NEW YORK -- A bill that would give Alaska the nation's toughest
cruise-ship waste-disposal regulations stalled in the state Senate
May 6, days after being passed by Alaska's House.
Sen. John Cowdery (R-Anchorage), chairman of the Transportation
Committee, said the measure won't make it out of his panel before
the session adjourns Tuesday. "It's not a good bill... and I don't
believe in passing it out and let[ting] the next committee
straighten it out."
Cowdery says the measure is unfair, in part because it would
require smaller vessels to meet the same enviromental standards as
large cruise ships. Cowdery added that unincorporated communities
in Alaska would not be held to the same environmental-disposal
standards as cruise ships.
The Alaska House of Representatives last week approved the
legislation, H.B. 260, which would give Alaska the authority to
set, monitor and enforce standards for cruise ship air emissions
and water and solid waste disposal.
The bill also would establish an environmental monitoring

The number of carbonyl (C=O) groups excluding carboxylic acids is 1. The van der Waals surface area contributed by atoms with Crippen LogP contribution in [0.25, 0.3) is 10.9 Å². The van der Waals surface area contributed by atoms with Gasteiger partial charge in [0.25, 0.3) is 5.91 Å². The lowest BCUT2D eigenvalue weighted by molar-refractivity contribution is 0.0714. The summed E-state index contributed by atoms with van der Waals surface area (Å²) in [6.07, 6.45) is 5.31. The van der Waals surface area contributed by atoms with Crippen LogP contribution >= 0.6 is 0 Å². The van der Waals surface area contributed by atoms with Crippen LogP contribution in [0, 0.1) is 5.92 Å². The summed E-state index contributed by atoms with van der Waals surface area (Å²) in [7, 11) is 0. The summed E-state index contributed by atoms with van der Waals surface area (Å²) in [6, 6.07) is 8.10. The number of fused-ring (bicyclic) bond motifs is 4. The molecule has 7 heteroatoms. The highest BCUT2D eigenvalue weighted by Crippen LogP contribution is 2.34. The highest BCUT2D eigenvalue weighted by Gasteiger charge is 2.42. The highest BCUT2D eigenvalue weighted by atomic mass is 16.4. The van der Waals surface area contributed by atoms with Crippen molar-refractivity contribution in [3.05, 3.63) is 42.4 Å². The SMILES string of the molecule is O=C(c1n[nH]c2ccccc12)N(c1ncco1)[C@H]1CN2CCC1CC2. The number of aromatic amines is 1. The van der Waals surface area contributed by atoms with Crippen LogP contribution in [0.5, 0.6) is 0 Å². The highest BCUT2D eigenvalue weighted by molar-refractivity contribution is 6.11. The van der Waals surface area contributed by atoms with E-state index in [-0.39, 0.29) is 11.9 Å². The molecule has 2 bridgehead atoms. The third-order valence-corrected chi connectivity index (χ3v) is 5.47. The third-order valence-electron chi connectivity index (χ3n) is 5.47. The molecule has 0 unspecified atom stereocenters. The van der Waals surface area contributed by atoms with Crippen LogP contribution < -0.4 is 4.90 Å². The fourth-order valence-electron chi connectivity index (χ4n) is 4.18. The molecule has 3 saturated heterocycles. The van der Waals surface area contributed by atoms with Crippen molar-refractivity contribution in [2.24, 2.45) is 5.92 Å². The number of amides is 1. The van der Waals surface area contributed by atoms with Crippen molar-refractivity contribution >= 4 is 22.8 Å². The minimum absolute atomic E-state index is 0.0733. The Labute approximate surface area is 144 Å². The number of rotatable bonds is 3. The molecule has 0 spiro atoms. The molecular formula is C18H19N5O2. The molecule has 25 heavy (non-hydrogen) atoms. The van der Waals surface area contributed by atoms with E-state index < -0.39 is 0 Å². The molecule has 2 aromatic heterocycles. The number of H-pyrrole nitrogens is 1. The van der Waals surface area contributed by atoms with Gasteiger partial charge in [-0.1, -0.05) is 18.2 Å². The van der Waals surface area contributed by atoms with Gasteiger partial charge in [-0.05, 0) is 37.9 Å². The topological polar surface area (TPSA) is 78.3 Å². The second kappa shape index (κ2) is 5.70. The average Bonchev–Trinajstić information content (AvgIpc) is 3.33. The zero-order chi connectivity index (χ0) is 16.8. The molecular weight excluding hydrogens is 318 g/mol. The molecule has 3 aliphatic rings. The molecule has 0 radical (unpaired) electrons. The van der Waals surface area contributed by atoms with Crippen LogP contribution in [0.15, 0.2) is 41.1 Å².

program to be funded by a $1 per passenger fee on cruise ships.
The bill would furthermore require cruise lines operating in
Alaska to register with the state and agree to comply with state
Gov. Tony Knowles said the bill would give Alaska "all the tools
necessary to inspect, to enforce, to monitor all [cruise ship]
discharges and to identify pollutants."
In a statement issued Saturday, John Hansen, president of the
North West CruiseShip Assn., encouraged the Senate to approve the
legislation "without adding additional taxes" and said cruise
operators will proceed under the bill's environmental provisions if
the bill fails to pass.